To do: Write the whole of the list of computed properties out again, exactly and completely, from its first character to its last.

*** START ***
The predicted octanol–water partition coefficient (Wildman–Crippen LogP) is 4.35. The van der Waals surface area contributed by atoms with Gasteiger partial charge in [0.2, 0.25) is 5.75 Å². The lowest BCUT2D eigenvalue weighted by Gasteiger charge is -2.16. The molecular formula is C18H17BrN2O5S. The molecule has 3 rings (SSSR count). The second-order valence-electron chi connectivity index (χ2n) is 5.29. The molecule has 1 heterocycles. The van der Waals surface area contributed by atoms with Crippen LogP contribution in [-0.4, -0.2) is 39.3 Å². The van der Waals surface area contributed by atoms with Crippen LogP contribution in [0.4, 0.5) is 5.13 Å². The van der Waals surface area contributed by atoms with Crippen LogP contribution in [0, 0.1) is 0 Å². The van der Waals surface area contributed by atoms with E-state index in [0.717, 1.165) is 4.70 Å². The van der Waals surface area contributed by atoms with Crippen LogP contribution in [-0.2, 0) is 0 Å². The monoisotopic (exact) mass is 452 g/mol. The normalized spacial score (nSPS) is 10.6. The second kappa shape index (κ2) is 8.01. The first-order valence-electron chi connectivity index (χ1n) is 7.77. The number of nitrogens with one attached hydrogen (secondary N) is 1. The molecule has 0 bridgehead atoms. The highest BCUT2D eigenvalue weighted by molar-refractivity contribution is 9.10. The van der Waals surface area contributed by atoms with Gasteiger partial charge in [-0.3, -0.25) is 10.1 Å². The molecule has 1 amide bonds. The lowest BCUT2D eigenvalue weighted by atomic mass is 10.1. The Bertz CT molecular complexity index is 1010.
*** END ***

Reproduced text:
The predicted octanol–water partition coefficient (Wildman–Crippen LogP) is 4.35. The van der Waals surface area contributed by atoms with Gasteiger partial charge in [0.2, 0.25) is 5.75 Å². The lowest BCUT2D eigenvalue weighted by Gasteiger charge is -2.16. The molecular formula is C18H17BrN2O5S. The molecule has 3 rings (SSSR count). The second-order valence-electron chi connectivity index (χ2n) is 5.29. The molecule has 1 heterocycles. The van der Waals surface area contributed by atoms with Crippen LogP contribution in [-0.4, -0.2) is 39.3 Å². The van der Waals surface area contributed by atoms with Crippen LogP contribution in [0.4, 0.5) is 5.13 Å². The van der Waals surface area contributed by atoms with Crippen LogP contribution in [0, 0.1) is 0 Å². The van der Waals surface area contributed by atoms with E-state index in [0.717, 1.165) is 4.70 Å². The van der Waals surface area contributed by atoms with Crippen LogP contribution in [-0.2, 0) is 0 Å². The monoisotopic (exact) mass is 452 g/mol. The normalized spacial score (nSPS) is 10.6. The second kappa shape index (κ2) is 8.01. The first-order valence-electron chi connectivity index (χ1n) is 7.77. The number of nitrogens with one attached hydrogen (secondary N) is 1. The molecule has 0 bridgehead atoms. The highest BCUT2D eigenvalue weighted by molar-refractivity contribution is 9.10. The van der Waals surface area contributed by atoms with Gasteiger partial charge in [-0.3, -0.25) is 10.1 Å². The molecule has 1 amide bonds. The lowest BCUT2D eigenvalue weighted by atomic mass is 10.1. The Bertz CT molecular complexity index is 1010.